Now it is time to take the plunge with My ETF Portfolio as a demonstration of how our “System” works. Over the coming weeks, I will narrate and trade as the “System” suggests and report the results in this series of articles. My aim to show you how to use this (or a similar) system to streamline your asset selection and allocation process. The goal is to achieve solid investment returns in an efficient, unemotional manner.
As you can see in the first article, we have set up a universe of “asset classes” which is represented by 20 fairly liquid ETFs.
Important note: this is my portfolio. It represents my interests, prejudices, biases, risk tolerances, hopes and investment time scale. Your criteria will be different, which is why I would expect your 20 ETFs to be different. But, that is as it should be. And, if you would like to share your ideas, please feel free to add to the comments or, as some of you have done, send me an email.
In our second article, we have outlined the “rules of the game” so that one can follow the narrative in a fairly transparent manner. We will let the market generate all the plot twists and other surprises.
The rules can be summarized as:
- Starting Capital: US$30,000
- Trading Discipline: Own as equal a weighting as practical of the top three ranked ETFs as ranked on Friday close; trades to be executed on the following trading day close (usually Monday) through my online broker.
- Disclosure: Ranking results before Monday open; Investment results at the bottom of posts as available.
So, let us begin. Here is the Friday, November 12th 2010 ranking for “My ETF Portfolio”.
Our portfolio starts with Turkey, Hong Kong and Indian Equities in the top three positions. That means I will seek to buy 370 shares of EPI, 500 shares of EWH and 130 shares of TUR. I expect to end up with some cash left over. I will give exact details of the transactions in the next post along with the updated ranking.
That was easy, now what?
As I hinted in previous posts, I am going to set up a little "soapbox" each week and talk about the reasons I have chosen one of these 20 ETFs for my investment universe.
Since there are several India discussions running on the Seeking Alpha website (one example) and the Economist has just completed a special report on Turkey, I will start my “Why did I pick this ETF” series with EWH, the MSCI Hong Kong ETF.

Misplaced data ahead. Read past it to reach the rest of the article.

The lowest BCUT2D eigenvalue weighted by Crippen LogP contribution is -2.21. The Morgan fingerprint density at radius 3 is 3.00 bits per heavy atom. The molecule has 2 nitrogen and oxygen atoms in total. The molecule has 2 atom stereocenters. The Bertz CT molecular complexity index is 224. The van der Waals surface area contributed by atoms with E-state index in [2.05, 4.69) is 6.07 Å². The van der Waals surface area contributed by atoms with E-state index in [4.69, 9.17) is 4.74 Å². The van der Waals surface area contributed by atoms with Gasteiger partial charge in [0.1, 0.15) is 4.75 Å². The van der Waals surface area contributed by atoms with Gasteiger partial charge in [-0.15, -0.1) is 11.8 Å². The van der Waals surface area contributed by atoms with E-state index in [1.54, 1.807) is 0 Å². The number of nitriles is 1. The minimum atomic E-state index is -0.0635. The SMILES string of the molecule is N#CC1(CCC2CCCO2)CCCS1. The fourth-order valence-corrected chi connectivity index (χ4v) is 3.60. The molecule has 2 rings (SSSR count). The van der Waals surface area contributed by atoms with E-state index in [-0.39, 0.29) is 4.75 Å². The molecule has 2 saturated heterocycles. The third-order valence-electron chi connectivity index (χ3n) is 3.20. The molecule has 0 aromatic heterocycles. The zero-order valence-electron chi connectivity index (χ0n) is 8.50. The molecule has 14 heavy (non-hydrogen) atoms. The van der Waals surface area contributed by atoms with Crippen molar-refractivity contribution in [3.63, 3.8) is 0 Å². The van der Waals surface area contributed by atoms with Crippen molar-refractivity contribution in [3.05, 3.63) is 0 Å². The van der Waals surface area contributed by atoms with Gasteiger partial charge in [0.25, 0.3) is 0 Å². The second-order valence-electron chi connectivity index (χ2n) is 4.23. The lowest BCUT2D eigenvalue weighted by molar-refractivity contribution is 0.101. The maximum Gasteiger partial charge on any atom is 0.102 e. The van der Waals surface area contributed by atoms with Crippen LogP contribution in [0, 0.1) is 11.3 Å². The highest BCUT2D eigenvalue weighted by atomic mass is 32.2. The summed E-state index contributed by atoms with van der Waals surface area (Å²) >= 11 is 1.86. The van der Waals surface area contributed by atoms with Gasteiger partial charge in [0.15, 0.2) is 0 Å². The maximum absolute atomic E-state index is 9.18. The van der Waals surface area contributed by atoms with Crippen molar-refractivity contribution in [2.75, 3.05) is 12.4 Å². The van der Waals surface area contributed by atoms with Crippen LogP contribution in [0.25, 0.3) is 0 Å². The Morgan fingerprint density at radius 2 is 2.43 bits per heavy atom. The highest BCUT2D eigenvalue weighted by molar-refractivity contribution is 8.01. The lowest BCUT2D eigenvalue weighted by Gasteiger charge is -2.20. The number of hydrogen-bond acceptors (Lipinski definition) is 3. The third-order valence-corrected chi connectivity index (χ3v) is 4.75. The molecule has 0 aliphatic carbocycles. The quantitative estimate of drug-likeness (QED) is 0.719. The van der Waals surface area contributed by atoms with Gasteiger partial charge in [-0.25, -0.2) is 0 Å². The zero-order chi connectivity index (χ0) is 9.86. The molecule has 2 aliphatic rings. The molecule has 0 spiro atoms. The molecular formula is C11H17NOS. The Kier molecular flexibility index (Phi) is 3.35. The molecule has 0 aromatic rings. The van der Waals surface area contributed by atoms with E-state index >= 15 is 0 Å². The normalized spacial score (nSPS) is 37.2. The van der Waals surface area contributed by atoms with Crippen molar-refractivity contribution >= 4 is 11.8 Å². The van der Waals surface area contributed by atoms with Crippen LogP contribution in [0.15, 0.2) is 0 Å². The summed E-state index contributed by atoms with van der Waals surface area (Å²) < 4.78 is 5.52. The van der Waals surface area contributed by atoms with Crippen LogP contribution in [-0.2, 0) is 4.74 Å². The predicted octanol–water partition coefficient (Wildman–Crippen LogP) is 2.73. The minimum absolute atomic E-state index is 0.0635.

EWH: Why Hong Kong?
Hong Kong, to me, is the “oil pan” of the Greater China economic regional “engine.” The Greater China region definitely includes China, Taiwan, Hong Kong and Macau. But it also includes bits of South Korea and small slices of Thailand, Malaysia, Singapore and the Philippines as well. If we think of China as the “engine” of all this economic activity, Hong Kong is firmly attached at the bottom providing critical “lubrication” for the engine. As the oil reservoir, it is the place where all the oil eventually returns and rests when not being used.
iShares maintains a pretty good information page on EWH where one can find a breakdown of the stocks inside. There you can see that the ETF, like the stock market and the economy, is dominated by property and finance (over 60%). When you “Buy Hong Kong”, you are getting an economy where trade makes up over 40% of GDP.
Although the British handed back Hong Kong in 1997, the Special Administrative Region (SAR) maintains a full range of British civil, criminal and contract law as well as a currency “pegged” to the US dollar. As a result, the broad majority of China’s Foreign Direct Investment, legal work, trade finance, insurance and logistics services are provided out of or at least in connection with Hong Kong. A significant portion of the profits that are made in the “Greater China Trade” are kept or controlled in Hong Kong and, due to its very liquid property market, luxury flats (apartments) are often used as “stores of wealth” for wealthy business people both in China and around the region. Not only can flats be sold reasonably quickly in Hong Kong, they are always welcomed as collateral for a quick loan if an exciting investment opportunity arises.
So, with a bumper harvest of US dollars, interest rates held low by the Bernanke Fed (remember the currency “peg”) and Chinese business people keen to recycle their earnings through the SAR, asset prices are soaring and financial institutions are quietly moving money around and charging handsomely for the privilege.
EWH is a “follow the money” momentum type of investment for me. If the money flows are favorable for Hong Kong, this ETF should do well. When fortunes change north of the border (and they will from time to time) then you can expect Hong Kong (and EWH) to follow in short order.
So, why did I include EWH? Because, when China is running and money is flowing, I want to participate on the upside through the bankers, lawyers, shippers and real estate agents to the Chinese. Another way to “Buy what the Chinese buy, sell what the Chinese sell1” is to participate through Australian, Canadian, Chilean, or Brazilian equities. In this portfolio, I pick up some of that spirit by including the Australian Dollar (NYSEARCA:FXA) and a general Brazilian equity ETF (NYSEARCA:EWZ) in my universe of 20 ETFs.
I want to thank everyone for taking time to make comments. One of my ulterior motives for doing this series is to get feedback so that I can further improve my investment "System".
Disclosure: I am long EWH, TUR and EPI in this portfolio. I am also long DBA in another portfolio. I will be trading the ETFs mentioned in these posts according to the rules mentioned above and in the second article of this series.
1 A strategy which is so old, I can't remember who came up with it first.
Disclosure: Long: EWH, TUR, EPI, DBA